Visual Effects (Lambert/Hunter/Myles/Schwalm) (Winner)
Production Design (Crowley/Lucas)
Sound Editing (Lee/Iatrou)
Sound Mixing (Taylor/Montano/Lee/Ellis)
“One Giant Leap into the Unknown.” (IMDB Tagline)
When I write about a movie, one of the important things I like to do is what I call ‘trace the movie’s DNA’. What I mean by that is that I look at the other movies that the cast and crew have worked on – and especially those works that were viewed as important enough to be awarded with Oscar nominations. My belief is that people bring to their current work the same sensitivities and abilities that were rewarded in earlier work.
For example, three of the people awarded this year’s Visual Effects Oscar were also on the Oscar-winning visual effects team for last year’s Blade Runner 2049 and Interstellar from four years ago. Nathan Crowley, who was nominated for his Production Design work on First Man, was also nominated for his work on Interstellar – so at least three key people, involved in developing the visuals for this movie were also working together on a similar movie from four years ago. We would expect that they would bring to this most recent movie many of same characteristics that won these awards before. I, for one, marveled at the visual effects in both of those movies and how they could so realistically imagine alternative worlds. There is, of course, no guarantee that just because someone did something spectacular in one movie, that he/she will repeat it in another. But it is an indicator of what to look for to explain the look and feel of any given movie.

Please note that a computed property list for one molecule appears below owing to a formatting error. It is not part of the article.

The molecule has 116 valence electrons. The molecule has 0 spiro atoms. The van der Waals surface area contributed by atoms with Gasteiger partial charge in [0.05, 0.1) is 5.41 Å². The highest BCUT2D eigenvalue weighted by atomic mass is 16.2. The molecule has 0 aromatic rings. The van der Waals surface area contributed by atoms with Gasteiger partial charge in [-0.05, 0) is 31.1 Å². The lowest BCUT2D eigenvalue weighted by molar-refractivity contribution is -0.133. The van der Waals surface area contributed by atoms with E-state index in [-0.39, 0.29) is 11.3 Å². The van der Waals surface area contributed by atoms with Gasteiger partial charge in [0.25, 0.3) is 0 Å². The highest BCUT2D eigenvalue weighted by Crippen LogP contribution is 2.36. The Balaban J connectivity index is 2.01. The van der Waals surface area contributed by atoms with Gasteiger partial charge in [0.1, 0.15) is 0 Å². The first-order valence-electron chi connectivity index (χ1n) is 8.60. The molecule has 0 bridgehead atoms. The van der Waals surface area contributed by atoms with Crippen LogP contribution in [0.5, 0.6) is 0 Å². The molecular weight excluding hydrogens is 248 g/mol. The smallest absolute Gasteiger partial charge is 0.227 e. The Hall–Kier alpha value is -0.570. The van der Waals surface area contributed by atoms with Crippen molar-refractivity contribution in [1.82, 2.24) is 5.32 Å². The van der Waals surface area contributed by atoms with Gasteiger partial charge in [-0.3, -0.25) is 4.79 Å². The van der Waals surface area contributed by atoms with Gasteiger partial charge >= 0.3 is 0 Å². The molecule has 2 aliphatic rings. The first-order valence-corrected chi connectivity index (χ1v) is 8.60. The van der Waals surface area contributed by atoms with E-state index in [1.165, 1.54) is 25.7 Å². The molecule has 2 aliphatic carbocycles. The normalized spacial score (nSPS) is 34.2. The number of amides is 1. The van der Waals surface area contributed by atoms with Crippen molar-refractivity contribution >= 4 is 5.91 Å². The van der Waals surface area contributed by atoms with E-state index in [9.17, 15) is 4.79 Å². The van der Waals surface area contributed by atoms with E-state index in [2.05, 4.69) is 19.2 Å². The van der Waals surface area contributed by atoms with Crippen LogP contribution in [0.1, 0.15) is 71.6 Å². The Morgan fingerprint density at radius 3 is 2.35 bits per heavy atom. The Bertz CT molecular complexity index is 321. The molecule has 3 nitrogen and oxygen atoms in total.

The visual effects in this movie are not like those in the other movies nominated in this category – this is not a festival of computer graphics. I suspect that computers were heavily involved, but the key visuals here are pictures of the earth and the moon, as they would appear to the astronauts who were on these missions. It is the realism of their experience that is the reason for their success. (At just $60 million, First Man is far from the most expensive movie in this category. The fact that they won the Oscar is more a testimony to how important these pictures are in human history, not a measure of how many pixels the computers were managing.)